ATS Expert Resource:
Hasmeena Kathuria, MD is an associate professor in pulmonary medicine at Boston University Medical School, the director of the Tobacco treatment Center at Boston Medical Center and serves at the vice chair for the ATS Tobacco Action Committee.
Michelle Eakin, PhD is an associate professor of medicine in the Division of Pulmonary and Critical Care Medicine at Johns Hopkins University, the co-director of the Johns Hopkins Adherence Research Center and the chair of the ATS Tobacco Action Committee.
Today the FDA issued its proposal for graphic warnings on cigarettes, a long overdue step says the American Thoracic Society in curbing the adverse health effects associated with smoking. Comments on the proposed rule are due by October 15, 2019. The FDA is required to issue a final rule by March 15, 2020.
The ATS strongly supports effective graphic warning labels on tobacco products. But to effectively combat tobacco use in the U.S., a multi-pronged approach that includes a ban on all characterizing flavors in all tobacco products – including menthol – must be adopted.
Graphic warning labels for cigarette packages
- Studies from around the world show that tobacco graphic warnings increase the awareness of tobacco harms, encourage smokers to quit, and prevent youth from starting to smoke.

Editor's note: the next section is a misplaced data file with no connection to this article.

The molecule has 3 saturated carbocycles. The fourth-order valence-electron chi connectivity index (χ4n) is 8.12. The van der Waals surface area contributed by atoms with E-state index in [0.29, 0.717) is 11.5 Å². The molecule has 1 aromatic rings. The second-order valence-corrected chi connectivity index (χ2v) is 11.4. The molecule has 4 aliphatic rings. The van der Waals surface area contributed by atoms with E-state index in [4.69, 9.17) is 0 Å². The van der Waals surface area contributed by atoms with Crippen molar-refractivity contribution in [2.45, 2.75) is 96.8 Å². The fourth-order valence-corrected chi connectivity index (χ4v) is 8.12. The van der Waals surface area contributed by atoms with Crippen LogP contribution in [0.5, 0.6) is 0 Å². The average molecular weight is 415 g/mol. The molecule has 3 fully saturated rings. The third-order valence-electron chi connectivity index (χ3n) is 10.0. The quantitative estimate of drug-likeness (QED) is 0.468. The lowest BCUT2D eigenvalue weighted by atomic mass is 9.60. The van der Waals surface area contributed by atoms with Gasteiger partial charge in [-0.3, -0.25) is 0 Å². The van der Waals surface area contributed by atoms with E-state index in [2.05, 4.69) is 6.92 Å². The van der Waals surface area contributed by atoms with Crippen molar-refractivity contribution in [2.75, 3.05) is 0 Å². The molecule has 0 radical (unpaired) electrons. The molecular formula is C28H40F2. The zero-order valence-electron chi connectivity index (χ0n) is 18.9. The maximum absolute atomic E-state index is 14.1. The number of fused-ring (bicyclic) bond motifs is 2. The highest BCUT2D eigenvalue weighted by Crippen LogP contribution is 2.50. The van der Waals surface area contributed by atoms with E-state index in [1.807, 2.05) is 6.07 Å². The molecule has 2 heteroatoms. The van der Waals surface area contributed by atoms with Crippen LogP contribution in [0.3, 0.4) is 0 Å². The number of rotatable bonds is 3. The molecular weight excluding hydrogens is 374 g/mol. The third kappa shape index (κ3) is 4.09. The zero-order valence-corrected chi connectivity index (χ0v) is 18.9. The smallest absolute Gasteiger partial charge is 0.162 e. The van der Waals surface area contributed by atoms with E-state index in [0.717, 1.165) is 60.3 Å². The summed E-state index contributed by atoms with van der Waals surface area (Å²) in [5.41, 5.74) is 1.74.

- The current cigarette warnings in the U.S. do not include graphic warnings, despite evidence of their effectiveness, and have not been updated since 1984.
- We strongly support requiring effective graphic warning labels on tobacco products.
- Expediting graphic tobacco health warnings will protect youth and reduce death from tobacco, the leading cause of preventable death.
“While there are other important actions Congress and the FDA must take to address tobacco, including regulation of flavors and effective regulation of e-cigarettes, moving forward with graphic warning labels will have a big impact on reducing youth tobacco use,” said Dr. Michele Eakin, chair of the ATS Tobacco Action Committee.